The other ties were over after the first games. F91 Dudelange were 7-0 up on Tre Penne and won the second leg 4-0 to complete a huge win. Valetta were 8-0 up on Valletta, but only added one more in the return, an early strike from Brazilian attacker Jhonnattann.

    So we say goodbye to Jeunesse d'Esch and B36 Torshavn. Your stays with us were short. For round 2, we're on the shoulders of Linfield in the Champions League as they take on AEL Limassol. In the Europa League, we're shouting for Olimpija who take on Tromsø. Here's to better luck this time.

    Thursday, 5 July 2012

    (Ex)Goalkeepers yelling at defenders #53

    Élie Baup


    Adding Champions League interest

    Some time ago, we expressed the ennui we were experiencing with the Champions League. Well, in an attempt to liven up our interest in this and the Europa League, and given the first round of both competitions start this week, we're going to select a team now at random and follow the winners of the tie through the competition through to the final.

    Now, like most of our ideas, we're a bit late to it given the Champions League actually began two days ago and we know the results of the first leg matches. There were big wins for Valletta - 8-0 over the Andorran side Lusitanos - and for Luxembourgeois champions F91 Dudelange who beat their San Marinese counterparts Tre Penne 7-0. Both those games are pretty much over, so instead, we'll pick one of the sides involved in the game that finished 0-0 in the first leg. So step forward....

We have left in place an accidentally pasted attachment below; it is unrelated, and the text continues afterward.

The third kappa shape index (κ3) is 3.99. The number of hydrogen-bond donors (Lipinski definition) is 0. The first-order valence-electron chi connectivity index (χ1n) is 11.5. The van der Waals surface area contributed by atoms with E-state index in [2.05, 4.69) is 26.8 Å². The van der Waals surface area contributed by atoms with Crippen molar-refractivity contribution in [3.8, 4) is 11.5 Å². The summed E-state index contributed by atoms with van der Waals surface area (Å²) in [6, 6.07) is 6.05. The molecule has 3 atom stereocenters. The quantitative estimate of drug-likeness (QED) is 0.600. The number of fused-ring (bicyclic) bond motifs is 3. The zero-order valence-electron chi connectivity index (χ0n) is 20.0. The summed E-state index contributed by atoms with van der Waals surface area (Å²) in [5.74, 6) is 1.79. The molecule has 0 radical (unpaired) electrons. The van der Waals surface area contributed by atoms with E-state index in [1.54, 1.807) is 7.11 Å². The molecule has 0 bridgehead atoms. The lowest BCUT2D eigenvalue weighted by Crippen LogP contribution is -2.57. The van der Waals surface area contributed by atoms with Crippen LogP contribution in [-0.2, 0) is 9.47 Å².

B36 Torshavn

    They secured that 0-0 against Linfield in Belfast and will be confident of getting the result they need back in the Faroes. As with things European, the second round draw is already done, so we know the winner will go on to play AEL Limassol.

    In the Europa League, our random team selector (piece of paper, pin) gives us...

    Jeunesse d'Esch

    Runners-up in Luxembourg, three points behind Dudelange, Jeunesse were once immortalised in the Half Man Half Biscuit song Friday Nights And The Gates Are Low. They're away tonight to Slovenian runners-up Olimpija who finished a massive 20 points behind champions Maribor. Will a home defeat to Jeunesse d'Esch be rendered pointless tonight? The winner goes on to play Tromsø.

    Wednesday, 4 July 2012

    They Cayman saw and (divided and) conquered

    There's a contingent in the north-west of England and a far smaller one on Fleet Street that could be forgiven for saying "I told you so" a hell of a lot today.

    Manchester United's plan to relieve the burden of debt on the club - debt imposed solely by the current owners - is to register the company in the Cayman Islands, retaining what they describe as an 'executive office' in Manchester, and float on the New York stock exchange. The prospectus for the share issue mentions the word 'indebtedness' 43 times, making plain the reasons for this move.